“It was here that I got a very marketable degree in philosophy. My family was always waiting for me to open a philosophy store. But it was through philosophy that I learned that I wanted to live a life of impact, and of meaning, and purpose. At the end of our days, I suspect that we’re all going to measure our life, not in wealth, not in titles and awards — even those as prestigious as this one. I think we’re going to measure our life in impact. I always think about the census projections, and I think, wow, someday our grandchildren are going to ask us, ‘What was it like back when you were a minority?’ And I hope I can say, ‘I helped tell our stories.’”

Michael W. Young

Richard and Jeanne Fisher Professor and Vice President for Academic Affairs, The Rockefeller University
BA ’71, PhD ’75, Life Member

“Most of the discoveries that provide the foundation for the world’s scientific and technical advances in chemistry and medicine, in physics and math, depend on teams of students working with faculty outside the classroom. A great example is this year’s Nobel Prize in Chemistry went to one of our own, John Goodenough, for discoveries leading to lithium-ion batteries. UT, through [professor] Burke Judd, introduced me to this universe of possibilities — the fact that students who had an interest in advanced studies can look to UT for something more.”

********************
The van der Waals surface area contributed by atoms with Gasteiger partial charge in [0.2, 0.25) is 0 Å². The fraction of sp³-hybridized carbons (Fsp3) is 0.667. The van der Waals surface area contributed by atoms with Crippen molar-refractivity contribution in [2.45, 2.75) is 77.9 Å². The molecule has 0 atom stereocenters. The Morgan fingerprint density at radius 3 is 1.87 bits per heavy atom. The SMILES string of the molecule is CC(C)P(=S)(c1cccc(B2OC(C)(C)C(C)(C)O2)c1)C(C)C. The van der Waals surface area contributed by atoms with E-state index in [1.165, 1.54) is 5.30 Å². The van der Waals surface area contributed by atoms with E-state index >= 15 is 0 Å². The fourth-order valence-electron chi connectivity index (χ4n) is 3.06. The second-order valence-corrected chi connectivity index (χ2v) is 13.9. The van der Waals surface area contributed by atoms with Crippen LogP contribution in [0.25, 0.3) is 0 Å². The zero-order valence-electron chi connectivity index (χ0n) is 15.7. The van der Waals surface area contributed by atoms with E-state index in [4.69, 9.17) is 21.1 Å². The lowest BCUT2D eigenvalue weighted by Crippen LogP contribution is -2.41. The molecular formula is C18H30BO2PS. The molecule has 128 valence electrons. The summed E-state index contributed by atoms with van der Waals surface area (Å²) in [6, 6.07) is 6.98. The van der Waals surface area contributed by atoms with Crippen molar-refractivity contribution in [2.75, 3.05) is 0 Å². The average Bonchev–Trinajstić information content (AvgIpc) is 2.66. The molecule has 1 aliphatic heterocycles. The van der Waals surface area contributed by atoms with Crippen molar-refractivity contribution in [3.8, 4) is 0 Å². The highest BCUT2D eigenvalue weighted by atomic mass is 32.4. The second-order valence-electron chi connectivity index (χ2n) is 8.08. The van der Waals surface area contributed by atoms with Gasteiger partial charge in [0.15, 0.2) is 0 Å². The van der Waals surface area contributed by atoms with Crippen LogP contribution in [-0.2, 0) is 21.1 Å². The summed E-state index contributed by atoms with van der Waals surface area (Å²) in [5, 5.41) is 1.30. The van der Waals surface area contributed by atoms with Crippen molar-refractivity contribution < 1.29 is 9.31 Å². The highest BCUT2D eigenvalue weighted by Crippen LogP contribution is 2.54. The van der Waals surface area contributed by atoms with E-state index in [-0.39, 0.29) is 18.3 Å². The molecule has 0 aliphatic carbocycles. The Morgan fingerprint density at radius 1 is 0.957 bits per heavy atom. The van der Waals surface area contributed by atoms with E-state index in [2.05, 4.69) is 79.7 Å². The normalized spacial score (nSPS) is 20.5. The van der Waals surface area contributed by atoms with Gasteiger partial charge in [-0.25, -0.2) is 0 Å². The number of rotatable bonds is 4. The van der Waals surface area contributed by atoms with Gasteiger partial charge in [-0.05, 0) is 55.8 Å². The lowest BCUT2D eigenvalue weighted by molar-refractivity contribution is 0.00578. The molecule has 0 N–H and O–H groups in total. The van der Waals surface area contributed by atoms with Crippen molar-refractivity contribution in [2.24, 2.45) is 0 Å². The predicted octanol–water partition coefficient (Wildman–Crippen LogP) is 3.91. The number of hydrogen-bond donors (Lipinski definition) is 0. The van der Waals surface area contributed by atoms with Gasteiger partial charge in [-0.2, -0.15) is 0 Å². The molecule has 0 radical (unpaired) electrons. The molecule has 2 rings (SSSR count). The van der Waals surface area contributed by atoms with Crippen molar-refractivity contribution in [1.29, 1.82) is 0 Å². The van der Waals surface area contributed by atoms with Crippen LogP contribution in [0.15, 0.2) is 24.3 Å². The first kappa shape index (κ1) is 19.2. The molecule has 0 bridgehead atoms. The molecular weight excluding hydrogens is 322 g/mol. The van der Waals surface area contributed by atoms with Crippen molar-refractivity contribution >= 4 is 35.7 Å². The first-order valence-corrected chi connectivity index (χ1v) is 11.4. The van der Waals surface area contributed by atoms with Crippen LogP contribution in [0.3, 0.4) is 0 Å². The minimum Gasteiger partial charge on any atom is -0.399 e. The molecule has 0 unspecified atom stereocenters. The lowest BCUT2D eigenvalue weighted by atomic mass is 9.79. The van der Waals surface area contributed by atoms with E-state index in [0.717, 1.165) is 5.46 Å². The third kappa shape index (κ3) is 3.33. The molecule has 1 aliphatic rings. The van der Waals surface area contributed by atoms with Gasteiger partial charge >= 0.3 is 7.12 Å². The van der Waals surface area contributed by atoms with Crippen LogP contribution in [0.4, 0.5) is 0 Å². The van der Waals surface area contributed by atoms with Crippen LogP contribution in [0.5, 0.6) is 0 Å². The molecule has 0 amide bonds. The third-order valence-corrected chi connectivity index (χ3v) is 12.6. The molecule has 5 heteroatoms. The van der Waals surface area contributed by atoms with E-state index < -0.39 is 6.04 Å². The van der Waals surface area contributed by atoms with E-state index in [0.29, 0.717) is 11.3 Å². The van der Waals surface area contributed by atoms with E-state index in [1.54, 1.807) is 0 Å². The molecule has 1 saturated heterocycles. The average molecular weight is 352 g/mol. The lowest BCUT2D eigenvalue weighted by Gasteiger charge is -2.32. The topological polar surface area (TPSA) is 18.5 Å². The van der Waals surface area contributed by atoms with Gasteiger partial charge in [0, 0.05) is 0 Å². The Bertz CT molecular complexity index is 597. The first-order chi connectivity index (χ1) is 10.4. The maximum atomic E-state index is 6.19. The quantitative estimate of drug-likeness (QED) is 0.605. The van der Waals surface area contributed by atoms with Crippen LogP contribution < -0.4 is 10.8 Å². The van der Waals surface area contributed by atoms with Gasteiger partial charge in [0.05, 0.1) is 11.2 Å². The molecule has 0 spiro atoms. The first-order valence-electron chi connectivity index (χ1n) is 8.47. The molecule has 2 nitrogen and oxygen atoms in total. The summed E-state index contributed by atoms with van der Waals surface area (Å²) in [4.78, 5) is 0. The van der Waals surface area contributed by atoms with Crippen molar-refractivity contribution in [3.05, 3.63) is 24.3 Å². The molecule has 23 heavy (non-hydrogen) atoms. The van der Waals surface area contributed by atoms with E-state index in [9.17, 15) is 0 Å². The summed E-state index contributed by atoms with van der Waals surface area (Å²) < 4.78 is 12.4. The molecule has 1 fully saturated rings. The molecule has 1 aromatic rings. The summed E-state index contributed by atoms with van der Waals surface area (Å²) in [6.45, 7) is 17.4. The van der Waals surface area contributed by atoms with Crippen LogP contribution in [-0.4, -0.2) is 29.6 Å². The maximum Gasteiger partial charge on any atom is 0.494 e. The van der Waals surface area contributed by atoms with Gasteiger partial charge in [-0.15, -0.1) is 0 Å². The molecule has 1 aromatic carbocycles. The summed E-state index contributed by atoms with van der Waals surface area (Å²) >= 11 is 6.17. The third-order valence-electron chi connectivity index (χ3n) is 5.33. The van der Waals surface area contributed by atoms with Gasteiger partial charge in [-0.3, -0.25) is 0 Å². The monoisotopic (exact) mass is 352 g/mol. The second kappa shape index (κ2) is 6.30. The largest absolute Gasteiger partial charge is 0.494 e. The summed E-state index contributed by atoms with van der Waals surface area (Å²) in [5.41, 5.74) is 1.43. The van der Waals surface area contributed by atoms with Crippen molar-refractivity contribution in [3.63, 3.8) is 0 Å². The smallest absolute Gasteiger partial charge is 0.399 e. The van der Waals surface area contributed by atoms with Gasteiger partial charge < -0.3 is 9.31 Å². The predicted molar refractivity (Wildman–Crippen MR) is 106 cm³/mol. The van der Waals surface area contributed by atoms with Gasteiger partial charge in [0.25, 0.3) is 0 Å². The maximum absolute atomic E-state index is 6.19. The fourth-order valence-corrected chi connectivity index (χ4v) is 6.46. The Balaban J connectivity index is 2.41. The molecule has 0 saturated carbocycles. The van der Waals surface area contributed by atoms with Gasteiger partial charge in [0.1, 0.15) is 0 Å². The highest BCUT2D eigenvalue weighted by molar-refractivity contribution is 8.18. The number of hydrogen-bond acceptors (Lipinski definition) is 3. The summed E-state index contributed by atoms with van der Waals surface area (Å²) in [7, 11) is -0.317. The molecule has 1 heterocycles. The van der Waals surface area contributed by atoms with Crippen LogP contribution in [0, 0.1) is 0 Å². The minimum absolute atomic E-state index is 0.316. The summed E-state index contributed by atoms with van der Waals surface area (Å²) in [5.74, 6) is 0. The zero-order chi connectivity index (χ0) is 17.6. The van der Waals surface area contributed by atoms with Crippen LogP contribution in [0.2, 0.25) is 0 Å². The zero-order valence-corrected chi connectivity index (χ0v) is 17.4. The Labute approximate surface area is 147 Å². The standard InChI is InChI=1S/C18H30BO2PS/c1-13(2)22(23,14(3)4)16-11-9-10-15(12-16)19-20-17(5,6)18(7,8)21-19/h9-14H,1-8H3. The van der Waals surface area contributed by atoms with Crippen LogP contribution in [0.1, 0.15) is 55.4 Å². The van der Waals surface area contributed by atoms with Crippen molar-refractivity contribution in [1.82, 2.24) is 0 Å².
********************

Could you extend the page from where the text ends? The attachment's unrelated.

Maria Alma Solis

Research Scientist
BS ’78, MA ’82, Life Member

“[Letty Fernandez] suggested that I talk about how UT changed my life. As part of my master’s research at UT Austin, I collected moths at Rancho del Cielo biological station. I came back and spent many days in the library, trying to identify my moths using paintings, but it wasn’t going very well. I mentioned this to my professor, Larry Gilbert, who said, ‘You have to go to the Smithsonian in Washington.’ I applied for small grants from the department of biological sciences, and was awarded enough to pay for my very first flight, to Washington, D.C. Many years later, after I was hired there, I was told, ‘The fact that you showed up in person that first time, rather than sending a letter, made all the difference in the world.’”

Eduardo Roberto Rodriguez

Partner, Atlas, Hall & Rodriguez